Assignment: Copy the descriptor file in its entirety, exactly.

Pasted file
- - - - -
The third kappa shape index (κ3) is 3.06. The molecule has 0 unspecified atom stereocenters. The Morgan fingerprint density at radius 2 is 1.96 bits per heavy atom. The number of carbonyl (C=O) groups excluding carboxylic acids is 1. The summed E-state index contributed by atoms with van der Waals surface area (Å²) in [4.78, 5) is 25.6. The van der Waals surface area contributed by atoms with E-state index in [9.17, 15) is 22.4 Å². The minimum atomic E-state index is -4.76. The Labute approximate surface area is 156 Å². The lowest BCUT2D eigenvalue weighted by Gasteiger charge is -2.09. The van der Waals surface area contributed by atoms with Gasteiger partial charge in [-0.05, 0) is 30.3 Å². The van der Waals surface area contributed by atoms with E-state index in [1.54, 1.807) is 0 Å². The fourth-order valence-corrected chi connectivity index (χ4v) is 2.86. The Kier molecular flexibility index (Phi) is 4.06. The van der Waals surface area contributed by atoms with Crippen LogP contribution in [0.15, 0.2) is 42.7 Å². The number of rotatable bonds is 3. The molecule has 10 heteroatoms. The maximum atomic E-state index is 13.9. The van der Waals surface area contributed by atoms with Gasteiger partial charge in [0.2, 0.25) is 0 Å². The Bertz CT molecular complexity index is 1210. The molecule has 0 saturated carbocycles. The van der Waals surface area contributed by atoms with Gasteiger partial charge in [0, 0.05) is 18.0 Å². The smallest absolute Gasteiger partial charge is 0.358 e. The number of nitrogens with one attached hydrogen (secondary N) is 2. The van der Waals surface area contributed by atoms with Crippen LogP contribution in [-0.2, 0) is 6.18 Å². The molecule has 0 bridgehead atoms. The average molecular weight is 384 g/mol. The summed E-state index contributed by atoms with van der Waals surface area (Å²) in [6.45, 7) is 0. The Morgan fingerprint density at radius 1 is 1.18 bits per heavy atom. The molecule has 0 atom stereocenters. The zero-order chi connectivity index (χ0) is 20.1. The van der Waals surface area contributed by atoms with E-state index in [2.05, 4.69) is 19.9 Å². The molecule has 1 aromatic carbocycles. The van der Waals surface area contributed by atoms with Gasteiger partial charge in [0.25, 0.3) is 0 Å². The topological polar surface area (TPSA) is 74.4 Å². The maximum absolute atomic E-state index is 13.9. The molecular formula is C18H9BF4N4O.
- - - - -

The third kappa shape index (κ3) is 3.06. The molecule has 0 unspecified atom stereocenters. The Morgan fingerprint density at radius 2 is 1.96 bits per heavy atom. The number of carbonyl (C=O) groups excluding carboxylic acids is 1. The summed E-state index contributed by atoms with van der Waals surface area (Å²) in [4.78, 5) is 25.6. The van der Waals surface area contributed by atoms with E-state index in [9.17, 15) is 22.4 Å². The minimum atomic E-state index is -4.76. The Labute approximate surface area is 156 Å². The lowest BCUT2D eigenvalue weighted by Gasteiger charge is -2.09. The van der Waals surface area contributed by atoms with Gasteiger partial charge in [-0.05, 0) is 30.3 Å². The van der Waals surface area contributed by atoms with E-state index in [1.54, 1.807) is 0 Å². The fourth-order valence-corrected chi connectivity index (χ4v) is 2.86. The Kier molecular flexibility index (Phi) is 4.06. The van der Waals surface area contributed by atoms with Crippen LogP contribution in [0.15, 0.2) is 42.7 Å². The number of rotatable bonds is 3. The molecule has 10 heteroatoms. The maximum atomic E-state index is 13.9. The van der Waals surface area contributed by atoms with Gasteiger partial charge in [0.2, 0.25) is 0 Å². The Bertz CT molecular complexity index is 1210. The molecule has 0 saturated carbocycles. The van der Waals surface area contributed by atoms with Gasteiger partial charge in [0, 0.05) is 18.0 Å². The smallest absolute Gasteiger partial charge is 0.358 e. The number of nitrogens with one attached hydrogen (secondary N) is 2. The van der Waals surface area contributed by atoms with Crippen LogP contribution in [-0.2, 0) is 6.18 Å². The molecule has 0 bridgehead atoms. The average molecular weight is 384 g/mol. The summed E-state index contributed by atoms with van der Waals surface area (Å²) in [6.45, 7) is 0. The Morgan fingerprint density at radius 1 is 1.18 bits per heavy atom. The molecule has 0 atom stereocenters. The zero-order chi connectivity index (χ0) is 20.1. The van der Waals surface area contributed by atoms with E-state index in [2.05, 4.69) is 19.9 Å². The molecule has 1 aromatic carbocycles. The van der Waals surface area contributed by atoms with Gasteiger partial charge in [0.25, 0.3) is 0 Å². The topological polar surface area (TPSA) is 74.4 Å². The maximum absolute atomic E-state index is 13.9. The molecular formula is C18H9BF4N4O.